water added smoke flavor added, gonna try one for ham and bean soup, gettin chilly here, low tonight mabye 37,
I buy them at a Dollar General store,
Doc you are so correct. We have an electric stove that is useless when the electricity goes out. But we also have my wonderful gas range on my camper porch hooked up to a 250 gallon propane tank. It had been in storage since 2010, but this spring we got it out, changed the oraface from natural gas to propane and it works perfectly. If necessary I can pressure can what is in the 7 freezers (different sizes). That's about the last thing in the world I would want to do, but if forced I would.On cooking and storing food:
Having all the food in the world is useless if you can't cook it or store it correctly. You should have multiple methods of doing this. As we move further into our economic devolution, it's going to get harder to buy new appliances or replacement parts for existing ones. If all you have is an electric range, what will you do for cooking if that breaks?
When DW and I look at appliances and food, we always think about contingencies. As a tiny, but recent example our automatic coffee maker just died. No problem; we have an old-fashioned aluminum drip type coffee pot and DW kept up my supply of coffee without so much as a burble (she knows that I turn into an abominable monster without my coffee ;-).
If our electric range dies, we have a single burner electric hotplate (which can get hot enough to melt lead), a propane-fired bar-b-que grill (with a single side burner), a two burner propane camp stove, a propane "crawfish boiler" and our wood burning stove. In other words, redundencies. Same deal with refrigeration. We have a regular refrigerator and two chest freezers in use. As backups, we have two - unplugged - dorm sized refrigerators that we currently use as food storage cabinets, but which can be brought into service if the fridge dies. As a last resort, DW is able to can food which would otherwise spoil.
If the electricity is interrupted, we have a large generator and several inverters which can be used with our vehicles (including our tractors) to produce electricity. This will keep our freezers cold for a very long time.
Every hurricane season the news shows videos of people throwing out countless tons of food because they had no way to store it or save it before it spoiled. As a New Orleans native, I've seen this same scenario play out more times than I can remember. With a little forethought and preps, most of these people could've saved their food.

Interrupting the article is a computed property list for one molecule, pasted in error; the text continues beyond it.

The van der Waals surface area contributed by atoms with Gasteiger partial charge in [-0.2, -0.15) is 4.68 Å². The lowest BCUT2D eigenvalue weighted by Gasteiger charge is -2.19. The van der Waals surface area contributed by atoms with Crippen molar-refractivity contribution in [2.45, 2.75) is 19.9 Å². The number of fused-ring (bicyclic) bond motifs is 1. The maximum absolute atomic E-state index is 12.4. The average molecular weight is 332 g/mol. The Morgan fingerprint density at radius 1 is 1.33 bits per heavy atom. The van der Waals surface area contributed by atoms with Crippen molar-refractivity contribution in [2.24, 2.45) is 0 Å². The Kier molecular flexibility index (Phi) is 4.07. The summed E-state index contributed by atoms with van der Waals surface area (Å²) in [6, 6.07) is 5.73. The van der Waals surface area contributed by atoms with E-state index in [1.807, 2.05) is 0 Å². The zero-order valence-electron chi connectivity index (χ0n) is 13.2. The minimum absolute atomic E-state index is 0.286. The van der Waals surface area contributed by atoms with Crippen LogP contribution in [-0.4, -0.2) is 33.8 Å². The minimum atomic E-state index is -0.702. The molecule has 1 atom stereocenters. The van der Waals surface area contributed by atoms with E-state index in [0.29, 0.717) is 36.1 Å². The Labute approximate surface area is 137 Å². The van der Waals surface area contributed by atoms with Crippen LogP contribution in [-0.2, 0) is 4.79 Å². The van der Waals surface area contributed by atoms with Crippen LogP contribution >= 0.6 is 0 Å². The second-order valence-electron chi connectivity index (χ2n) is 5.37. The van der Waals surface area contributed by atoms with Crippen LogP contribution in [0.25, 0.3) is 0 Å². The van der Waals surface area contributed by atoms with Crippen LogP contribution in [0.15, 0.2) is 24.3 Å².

Storing food is only half the equation; saving it is the other half.
I've used the cans of roast beef to make homemade beef stew. Just add potatoes, onions, and carrots, plus some extra spices to taste.i wanted to make some beef soup so i took a HALF CAN of roast beef hash and a small tator and some baby peeled carrots
, some frozen mixed vegetables ,a onion, and garlic and i had homemade beef soup in about 40 minutes
I plant herbs in 5 gallon pots, cut off the bottoms and then plant them in the garden so they are rather contained. Those that produce roots off runners don't get too far as I clip off the sections and dry them first. Keeps the garden tidy. Babies I give to others with the same advice. I find that mints are most problematic so each is in its own hanging pot. Yes, I have several gallons of oregano but then I prefer Italian seasonings without lots of saltKeep in mind a lot of herbs are invasive and take over everything. I have enough oregano to supply everyone in my town.
The feverfew I have pops up everywhere too.
IIRC Divers have brought up peppercorns from Roman era shipwrecks in the Mediterranean that were still good.Black pepper as pepper CORNS stores indefinitely. GROUND, not so much.
You can find a Black/white/red pepper mix of corns in some grinders as well as some bottles to refill grinders.
Yeah I noted Darrell on The Walking Dead eating a snake out of a cooking pit, with dirt on it, and the gag reflex kicked in. I'll probably starve to death now, cuz I won't be able to eat a dead snake with dirt on it. He even had it up in his eyebrows.Yuck factor has been mentioned. To that I say you need to store foods that don't give you the yuck factor or adjust your yuck factor to accept the foods available. Its better to slowly introduce canned veggies and start adjusting your yuck factor than to be in a SHTF situation with no food at the grocery store (never happen right?) and not having any veggies. I really don't care for canned peas and usually use frozen, but I store canned peas because better canned than none. I open a can every once in awhile and eat them. I guess I'm lucky but my yuck factor is pretty limited to hominy and grits.
See what I mean about differing tastes....
should have told him they were Hawaiian...........A few years back, I bought a small jar of coconut oil to cook with for the first time. I had heard so many good benefits of using it. I fried Cary's eggs in it "one" time, and he wanted to know what I had done to his eggs. I told him I used coconut oil. He let me know right quick that he didn't like coconut flavored eggs. I've not used it to cook with, since.
Those little "hams" are a lot like SPAM, and I mostly prefer SPAM to them, but they do make decent pea soup, beans, diced into mac and cheese or sliced and fried/mixed into scrambled eggs for breakfast. Sliced and fried, even make an acceptable sub in a fake BLT.Shooter, those Bristol brand canned hams from Dollar General? I don't call them "ham"...I call them "Sp-ham".
They certainly smell like good ham but they are pressed loaves of pieces of ham. I dry heave just looking at things like that - can't help it, just born that way - but my nephew's son has sneaked to their kitchen in the middle of the night and eaten an entire one, and my chickens love them!
When I first bought them they were $2 each, now I think they may be closer to $4 each.